As a competitive figure skater, you have to handle constant performance appraisals, never-ending media scrutiny and the judgment of the international community. Come to think of it, figure skating was good preparation for my current job. And since Michelle is currently attending the University of Denver, my alma mater, and studying political science and international relations, as I did, she is on her way, I am sure, to being Secretary of State one day as well.

But for now, Michelle, I hope you enjoy your time at the University of Denver. I expect that your studies will guide you and ground you as you embark on your mission as America's Public Diplomacy Envoy.

I've said before that public diplomacy in the 21st century must be a dialogue, not a monologue; it must be the job of all Americans, not just government specialists. And of course, public diplomacy in today's world must reach every citizen of every country, especially the young boys and girls who will become future leaders of their nations.

So one of Michelle's greatest objectives will be to engage and spark dialogue with young people all around the world. By helping to tell America's story through her own story, Michelle will foster understanding of our democratic principles and the rich diversity of our people.

The fact is people all around the world who yearn for freedom and democracy and opportunity in their countries continue to look to America for inspiration. And it is not just our successes that have the power to inspire. Democracy in America has been a long journey of failures and false starts, a journey that continues to this day of flawed and imperfect people struggling to live up to the universal ideals of our nation's founding to forge an ever more perfect union and to include ever more Americans in the justice and opportunity of our democratic institutions.

So it is with great humility and no false pride, but with abiding optimism, that we tell America's story to the world and stand with all people who are on the long journey to democracy.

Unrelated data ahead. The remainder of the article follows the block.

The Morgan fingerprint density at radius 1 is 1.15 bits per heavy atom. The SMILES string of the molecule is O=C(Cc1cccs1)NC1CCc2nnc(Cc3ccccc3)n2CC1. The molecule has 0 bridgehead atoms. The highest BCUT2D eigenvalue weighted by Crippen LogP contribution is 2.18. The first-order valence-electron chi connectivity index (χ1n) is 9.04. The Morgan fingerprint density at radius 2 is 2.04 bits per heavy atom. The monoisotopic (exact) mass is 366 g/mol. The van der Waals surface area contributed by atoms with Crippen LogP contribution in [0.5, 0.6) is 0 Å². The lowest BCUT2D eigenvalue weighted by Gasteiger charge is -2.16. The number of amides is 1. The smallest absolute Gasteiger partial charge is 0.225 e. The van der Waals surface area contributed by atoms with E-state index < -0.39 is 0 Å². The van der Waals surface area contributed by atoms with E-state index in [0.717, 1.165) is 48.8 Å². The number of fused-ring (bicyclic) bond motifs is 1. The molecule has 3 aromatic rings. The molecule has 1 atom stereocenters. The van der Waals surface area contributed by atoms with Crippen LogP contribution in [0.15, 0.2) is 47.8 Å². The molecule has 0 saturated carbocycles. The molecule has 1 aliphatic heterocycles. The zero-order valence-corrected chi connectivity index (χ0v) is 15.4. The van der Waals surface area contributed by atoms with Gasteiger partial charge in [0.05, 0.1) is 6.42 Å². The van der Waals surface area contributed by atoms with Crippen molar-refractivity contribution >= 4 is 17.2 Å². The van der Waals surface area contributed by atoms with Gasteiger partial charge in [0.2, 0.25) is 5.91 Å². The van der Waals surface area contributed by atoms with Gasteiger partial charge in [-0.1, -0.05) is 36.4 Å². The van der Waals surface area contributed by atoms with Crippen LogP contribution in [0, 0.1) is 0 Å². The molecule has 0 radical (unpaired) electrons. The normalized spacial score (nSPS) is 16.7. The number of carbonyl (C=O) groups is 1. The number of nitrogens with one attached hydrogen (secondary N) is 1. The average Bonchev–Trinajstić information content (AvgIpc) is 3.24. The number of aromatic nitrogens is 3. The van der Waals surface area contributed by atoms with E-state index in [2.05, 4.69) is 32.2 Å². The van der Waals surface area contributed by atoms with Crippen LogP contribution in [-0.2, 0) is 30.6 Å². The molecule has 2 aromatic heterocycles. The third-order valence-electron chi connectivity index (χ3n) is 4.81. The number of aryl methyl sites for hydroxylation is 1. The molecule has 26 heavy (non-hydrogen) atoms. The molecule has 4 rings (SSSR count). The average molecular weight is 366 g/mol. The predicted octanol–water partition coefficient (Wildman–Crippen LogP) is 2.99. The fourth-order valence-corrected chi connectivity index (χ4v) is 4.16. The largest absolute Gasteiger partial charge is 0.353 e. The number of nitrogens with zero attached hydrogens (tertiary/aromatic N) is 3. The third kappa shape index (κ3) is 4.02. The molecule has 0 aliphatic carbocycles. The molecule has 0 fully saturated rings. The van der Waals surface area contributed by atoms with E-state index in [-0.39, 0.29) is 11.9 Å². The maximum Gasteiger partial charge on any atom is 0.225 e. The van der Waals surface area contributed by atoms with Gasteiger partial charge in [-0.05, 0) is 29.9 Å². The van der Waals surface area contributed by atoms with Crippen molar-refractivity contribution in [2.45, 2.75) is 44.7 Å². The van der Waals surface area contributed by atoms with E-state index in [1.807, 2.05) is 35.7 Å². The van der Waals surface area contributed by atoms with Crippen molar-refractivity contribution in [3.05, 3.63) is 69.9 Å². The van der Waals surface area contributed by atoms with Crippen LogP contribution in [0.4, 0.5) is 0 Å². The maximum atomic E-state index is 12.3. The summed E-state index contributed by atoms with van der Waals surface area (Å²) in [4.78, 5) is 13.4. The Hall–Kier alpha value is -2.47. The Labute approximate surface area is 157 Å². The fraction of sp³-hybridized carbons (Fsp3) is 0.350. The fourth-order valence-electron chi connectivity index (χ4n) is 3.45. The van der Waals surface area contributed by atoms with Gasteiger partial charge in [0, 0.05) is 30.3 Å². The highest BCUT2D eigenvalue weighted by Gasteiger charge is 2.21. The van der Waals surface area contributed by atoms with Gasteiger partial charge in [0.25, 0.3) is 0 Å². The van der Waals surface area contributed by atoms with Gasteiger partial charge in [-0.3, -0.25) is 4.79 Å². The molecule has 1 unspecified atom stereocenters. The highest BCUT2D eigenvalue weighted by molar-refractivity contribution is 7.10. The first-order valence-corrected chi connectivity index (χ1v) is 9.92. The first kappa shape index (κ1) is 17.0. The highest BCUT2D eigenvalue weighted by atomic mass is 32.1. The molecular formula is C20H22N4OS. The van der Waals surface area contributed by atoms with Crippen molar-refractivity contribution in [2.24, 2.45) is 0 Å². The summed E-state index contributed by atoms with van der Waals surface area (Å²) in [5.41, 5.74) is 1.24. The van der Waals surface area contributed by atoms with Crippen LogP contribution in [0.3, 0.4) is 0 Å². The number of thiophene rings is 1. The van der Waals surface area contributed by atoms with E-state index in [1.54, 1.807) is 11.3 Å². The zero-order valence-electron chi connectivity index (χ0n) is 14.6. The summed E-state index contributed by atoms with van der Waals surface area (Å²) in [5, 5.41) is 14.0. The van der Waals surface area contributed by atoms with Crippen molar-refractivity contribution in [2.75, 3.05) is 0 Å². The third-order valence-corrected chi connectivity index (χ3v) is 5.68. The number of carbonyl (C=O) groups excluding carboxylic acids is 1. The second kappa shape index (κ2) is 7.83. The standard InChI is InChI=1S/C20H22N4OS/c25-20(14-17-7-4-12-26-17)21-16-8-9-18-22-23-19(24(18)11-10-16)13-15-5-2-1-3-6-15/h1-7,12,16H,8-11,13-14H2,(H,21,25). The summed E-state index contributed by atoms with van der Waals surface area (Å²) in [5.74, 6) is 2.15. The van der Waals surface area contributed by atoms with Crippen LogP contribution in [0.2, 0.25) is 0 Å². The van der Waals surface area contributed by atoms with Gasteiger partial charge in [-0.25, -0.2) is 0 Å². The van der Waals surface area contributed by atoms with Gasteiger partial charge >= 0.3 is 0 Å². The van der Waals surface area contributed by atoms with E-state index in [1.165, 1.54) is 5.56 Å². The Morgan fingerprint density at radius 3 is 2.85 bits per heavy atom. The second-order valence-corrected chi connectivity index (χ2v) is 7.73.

Michelle, I want to thank you for taking on this really important mission. It's a time of great consequence in the world and I know that you are going to play an important and valuable role for our nation.

And now, ladies and gentlemen, it is really with great pleasure and great pride that I present to you our first Public Diplomacy Envoy, World Champion figure skater and University of Denver student Michelle Kwan.

MS. KWAN: Thank you, Secretary Rice. It's a real honor to accept this appointment. You know, as an athlete, I've always been very proud to represent the United States. And now to do it in this position is really, really special to me.

I started competing around the world and representing the United States at age 12, and I can say that the last 14 years I was in training for this position and this job today. I've always wanted to somehow serve our country to contribute and to make a difference. And I feel that in this position I can do just that.

I look forward to sharing my experience, my story and the lessons that I've learned in competition, things like dedication, setting goals and how to go about achieving them, the importance of teamwork, and the reality of life that it's not always smooth sailing and sometimes you have to pick yourself up and keep on going. I believe these are universal concepts and I hope that people can learn from my experiences and apply it to their lives.

In this position, I look forward to interacting with people, young people, and share the positive things that America, its culture, its people and the great things America stands for. And I hope by in some small way I can bring people and maybe even countries closer together.

I'd like to thank Secretary Rice for appointing me to this position and I look forward to working with the Under Secretary. And I will try my very, very best to live up to the faith that you've placed in me. Thank you.

2006/1023

Released on November 9, 2006

ENDS